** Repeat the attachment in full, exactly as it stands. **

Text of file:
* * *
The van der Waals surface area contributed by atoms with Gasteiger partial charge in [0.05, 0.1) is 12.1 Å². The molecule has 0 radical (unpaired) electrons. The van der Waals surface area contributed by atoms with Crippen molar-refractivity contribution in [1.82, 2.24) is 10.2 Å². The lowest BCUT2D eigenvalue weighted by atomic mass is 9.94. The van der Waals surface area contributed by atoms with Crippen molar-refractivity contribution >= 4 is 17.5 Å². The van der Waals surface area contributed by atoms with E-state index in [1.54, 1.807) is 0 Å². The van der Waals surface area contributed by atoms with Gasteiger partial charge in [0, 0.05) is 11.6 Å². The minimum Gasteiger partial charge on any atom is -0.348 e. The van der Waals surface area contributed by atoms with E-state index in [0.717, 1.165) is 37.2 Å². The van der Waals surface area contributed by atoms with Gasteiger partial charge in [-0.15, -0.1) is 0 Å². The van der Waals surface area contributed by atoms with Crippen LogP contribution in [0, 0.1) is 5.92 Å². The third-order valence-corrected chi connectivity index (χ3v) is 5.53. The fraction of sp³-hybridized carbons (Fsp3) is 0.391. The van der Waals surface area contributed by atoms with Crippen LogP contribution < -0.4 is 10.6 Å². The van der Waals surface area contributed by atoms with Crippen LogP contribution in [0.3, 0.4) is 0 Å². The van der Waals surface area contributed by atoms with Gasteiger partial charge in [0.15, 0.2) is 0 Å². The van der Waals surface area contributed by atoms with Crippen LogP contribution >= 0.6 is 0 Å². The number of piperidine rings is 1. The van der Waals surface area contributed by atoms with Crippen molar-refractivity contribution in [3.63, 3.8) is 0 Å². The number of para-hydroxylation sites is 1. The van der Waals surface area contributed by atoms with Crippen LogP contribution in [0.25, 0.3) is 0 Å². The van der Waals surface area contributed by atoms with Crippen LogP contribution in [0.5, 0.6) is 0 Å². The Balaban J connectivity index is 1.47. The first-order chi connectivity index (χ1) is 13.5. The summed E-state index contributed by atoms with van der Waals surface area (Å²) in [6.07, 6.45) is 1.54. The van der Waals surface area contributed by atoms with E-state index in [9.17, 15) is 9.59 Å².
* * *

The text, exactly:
The van der Waals surface area contributed by atoms with Gasteiger partial charge in [0.05, 0.1) is 12.1 Å². The molecule has 0 radical (unpaired) electrons. The van der Waals surface area contributed by atoms with Crippen molar-refractivity contribution in [1.82, 2.24) is 10.2 Å². The lowest BCUT2D eigenvalue weighted by atomic mass is 9.94. The van der Waals surface area contributed by atoms with Crippen molar-refractivity contribution >= 4 is 17.5 Å². The van der Waals surface area contributed by atoms with E-state index in [1.54, 1.807) is 0 Å². The van der Waals surface area contributed by atoms with Gasteiger partial charge in [0, 0.05) is 11.6 Å². The minimum Gasteiger partial charge on any atom is -0.348 e. The van der Waals surface area contributed by atoms with E-state index in [0.717, 1.165) is 37.2 Å². The van der Waals surface area contributed by atoms with Gasteiger partial charge in [-0.15, -0.1) is 0 Å². The van der Waals surface area contributed by atoms with Crippen LogP contribution in [0, 0.1) is 5.92 Å². The third-order valence-corrected chi connectivity index (χ3v) is 5.53. The fraction of sp³-hybridized carbons (Fsp3) is 0.391. The van der Waals surface area contributed by atoms with Crippen LogP contribution < -0.4 is 10.6 Å². The van der Waals surface area contributed by atoms with Crippen LogP contribution in [0.3, 0.4) is 0 Å². The van der Waals surface area contributed by atoms with Gasteiger partial charge in [0.15, 0.2) is 0 Å². The van der Waals surface area contributed by atoms with Crippen LogP contribution >= 0.6 is 0 Å². The number of piperidine rings is 1. The van der Waals surface area contributed by atoms with Crippen molar-refractivity contribution in [3.63, 3.8) is 0 Å². The number of para-hydroxylation sites is 1. The van der Waals surface area contributed by atoms with Crippen LogP contribution in [0.25, 0.3) is 0 Å². The van der Waals surface area contributed by atoms with Crippen LogP contribution in [0.5, 0.6) is 0 Å². The Balaban J connectivity index is 1.47. The first-order chi connectivity index (χ1) is 13.5. The summed E-state index contributed by atoms with van der Waals surface area (Å²) in [6.07, 6.45) is 1.54. The van der Waals surface area contributed by atoms with E-state index in [9.17, 15) is 9.59 Å².